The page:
“What have you heard?” Secrecy, State, and Space in Kashmir
From the Series: Majoritarian Politics in South Asia
From the Series: Majoritarian Politics in South Asia
August 5, 2019. Around 9:30 in the morning, my friends and I sat on the concrete steps of a closed sweet shop, at the pend in Pampore, a small town near the capital city of Indian-controlled Kashmir. A trickle of civilian traffic moved on the otherwise busy Srinagar-Jammu highway that passes through the town. Rumors circulating over the past few days had come true. Authorities had indeed snapped the telecommunication network at midnight, leaving people restless and speculating. Visibly anxious Pampore residents watched the paramilitary men position themselves around the town. From the pend, our vantage point, we saw civilians reluctantly returning to their homes at the instruction of the local policeman. We too obliged when they waved their batons at us. As more paramilitary vehicles arrived, an eerie silence prevailed in the bazaar. Indian troops had now completely overtaken the town. The police announced the curfew on a megaphone. Within a few minutes, the bazaar was emptied of civilians. Everything was shrouded in secrecy.
At 11 a.m., huddled before a TV along with my family, I saw on the news that the president of India had assented to the bill forcibly annexing Jammu and Kashmir by revoking Article 370 of the Indian constitution. No one, not even the opposition parties, seemed to have been alerted. Everything was done in great secrecy, from the drafting of the bill to the signatures of the president of India and the governor of J&K. It was a constitutional coup orchestrated by the Modi regime against the basic principles of democracy, in acute secrecy.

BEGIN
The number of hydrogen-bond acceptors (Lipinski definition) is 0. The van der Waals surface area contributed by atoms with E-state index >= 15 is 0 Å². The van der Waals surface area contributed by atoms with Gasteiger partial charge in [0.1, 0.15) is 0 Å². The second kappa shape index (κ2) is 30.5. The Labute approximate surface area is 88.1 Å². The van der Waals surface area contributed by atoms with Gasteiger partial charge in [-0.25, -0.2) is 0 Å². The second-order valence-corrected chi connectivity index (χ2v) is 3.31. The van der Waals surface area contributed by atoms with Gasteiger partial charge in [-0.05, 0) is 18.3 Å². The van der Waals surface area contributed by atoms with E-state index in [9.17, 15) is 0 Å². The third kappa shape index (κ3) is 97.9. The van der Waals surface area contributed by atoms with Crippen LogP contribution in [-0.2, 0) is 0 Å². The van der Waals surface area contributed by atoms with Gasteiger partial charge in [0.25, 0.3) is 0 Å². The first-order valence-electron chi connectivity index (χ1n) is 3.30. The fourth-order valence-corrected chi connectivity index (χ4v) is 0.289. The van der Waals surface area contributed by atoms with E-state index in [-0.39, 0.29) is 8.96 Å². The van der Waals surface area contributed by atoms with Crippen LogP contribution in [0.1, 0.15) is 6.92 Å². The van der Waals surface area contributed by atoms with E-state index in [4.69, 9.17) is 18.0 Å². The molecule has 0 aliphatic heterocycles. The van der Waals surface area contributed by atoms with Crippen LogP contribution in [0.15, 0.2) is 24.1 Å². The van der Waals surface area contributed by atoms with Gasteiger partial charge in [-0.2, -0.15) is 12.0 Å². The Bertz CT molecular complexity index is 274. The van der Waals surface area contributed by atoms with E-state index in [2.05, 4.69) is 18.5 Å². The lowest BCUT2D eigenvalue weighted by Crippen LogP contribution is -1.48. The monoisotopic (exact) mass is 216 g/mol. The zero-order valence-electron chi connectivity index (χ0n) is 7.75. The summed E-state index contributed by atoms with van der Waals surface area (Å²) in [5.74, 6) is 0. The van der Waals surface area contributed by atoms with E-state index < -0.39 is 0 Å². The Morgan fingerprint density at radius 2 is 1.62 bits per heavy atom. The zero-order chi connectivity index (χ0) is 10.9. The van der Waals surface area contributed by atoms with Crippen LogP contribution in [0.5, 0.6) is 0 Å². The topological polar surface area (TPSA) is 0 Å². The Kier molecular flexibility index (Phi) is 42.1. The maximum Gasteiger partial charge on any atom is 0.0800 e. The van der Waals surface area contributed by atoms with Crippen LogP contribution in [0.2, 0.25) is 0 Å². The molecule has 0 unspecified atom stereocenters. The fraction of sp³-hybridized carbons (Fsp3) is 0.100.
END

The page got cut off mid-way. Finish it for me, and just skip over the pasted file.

Secrecy is crucial to the reproduction of authoritarian regimes. The opacity around the abrogation of Article 370 in August 2019 inaugurated a regime of secrecy that is more imposing than before. An unprecedented information blockade and state repression made mobilizing protests against the abrogation extremely difficult. Since 1947, New Delhi’s rule over Kashmir has been a combination of coercion and control (Duschinski and Ghosh 2017), where secrecy has played a role in manipulating local politics, inducing fear in the population, and controlling the flow of information. By leaving people only with little information, the state projects and signals its authoritarian power in its most subtle form.
In the aftermath of August 5, 2019, the sheer scale of secrecy altered the conditions of political engagement for people. At the pend, conversations and exchanges were punctuated by queries of “what have you heard?” (kya sa wanaan?) circumscribed by the state’s attempts to maintain secrecy through a communication blackout and concertina wires. At the pend, the power of the state to control information was challenged with the circulation of what have you heard, recalibrating the political field. In this essay, I examine the power and limitations of secrecy as a technique of authoritarianism from the vantage of the pend in an occupied landscape.
A pend is typically a neighborhood hangout spot, also a site of immense political value, a public sphere peculiar to Kashmir. It can be the concrete steps of any property, or a tight space inside a bakers’ shop; it is a gendered space, usually dominated by men. Whether privately or publicly owned, a pend is a socially shared space, providing an affective mode of experiencing and witnessing. It produces a distinctive sociality where Kashmiris often engage and develop meaning-making narratives to cope with the chronic crisis of Indian rule. It is also a waiting spot before joining a funerary procession of a fallen rebel. It is where young people bide time, observe, gather, and share news. It is a realm where the insurgent Kashmiri body confronts the state, making itself visible and vulnerable to varied actors of the vast occupational structure—police, paramilitary, army, intelligence, informers. State responses to pend-sitters are differentiated. While a gathering of older adults is seen as passive and usually tolerated by the state forces, a gathering of young men is always suspected of being potentially oppositional and defiant, thus discouraged and dispersed.